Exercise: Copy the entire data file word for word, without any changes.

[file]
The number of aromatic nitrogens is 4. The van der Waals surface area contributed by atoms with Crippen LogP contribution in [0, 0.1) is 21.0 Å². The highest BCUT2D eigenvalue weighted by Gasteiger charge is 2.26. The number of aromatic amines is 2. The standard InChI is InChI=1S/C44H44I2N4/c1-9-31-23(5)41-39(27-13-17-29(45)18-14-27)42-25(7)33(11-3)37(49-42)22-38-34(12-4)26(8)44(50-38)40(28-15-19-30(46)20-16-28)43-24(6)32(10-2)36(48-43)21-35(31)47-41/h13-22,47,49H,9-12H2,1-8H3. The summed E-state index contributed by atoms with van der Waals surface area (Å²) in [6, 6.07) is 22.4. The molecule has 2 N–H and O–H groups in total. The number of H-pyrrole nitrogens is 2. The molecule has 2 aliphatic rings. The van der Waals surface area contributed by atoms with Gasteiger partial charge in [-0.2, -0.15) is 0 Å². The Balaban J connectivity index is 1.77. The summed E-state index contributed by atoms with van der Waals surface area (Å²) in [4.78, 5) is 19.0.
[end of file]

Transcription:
The number of aromatic nitrogens is 4. The van der Waals surface area contributed by atoms with Crippen LogP contribution in [0, 0.1) is 21.0 Å². The highest BCUT2D eigenvalue weighted by Gasteiger charge is 2.26. The number of aromatic amines is 2. The standard InChI is InChI=1S/C44H44I2N4/c1-9-31-23(5)41-39(27-13-17-29(45)18-14-27)42-25(7)33(11-3)37(49-42)22-38-34(12-4)26(8)44(50-38)40(28-15-19-30(46)20-16-28)43-24(6)32(10-2)36(48-43)21-35(31)47-41/h13-22,47,49H,9-12H2,1-8H3. The summed E-state index contributed by atoms with van der Waals surface area (Å²) in [6, 6.07) is 22.4. The molecule has 2 N–H and O–H groups in total. The number of H-pyrrole nitrogens is 2. The molecule has 2 aliphatic rings. The van der Waals surface area contributed by atoms with Gasteiger partial charge in [-0.2, -0.15) is 0 Å². The Balaban J connectivity index is 1.77. The summed E-state index contributed by atoms with van der Waals surface area (Å²) in [4.78, 5) is 19.0.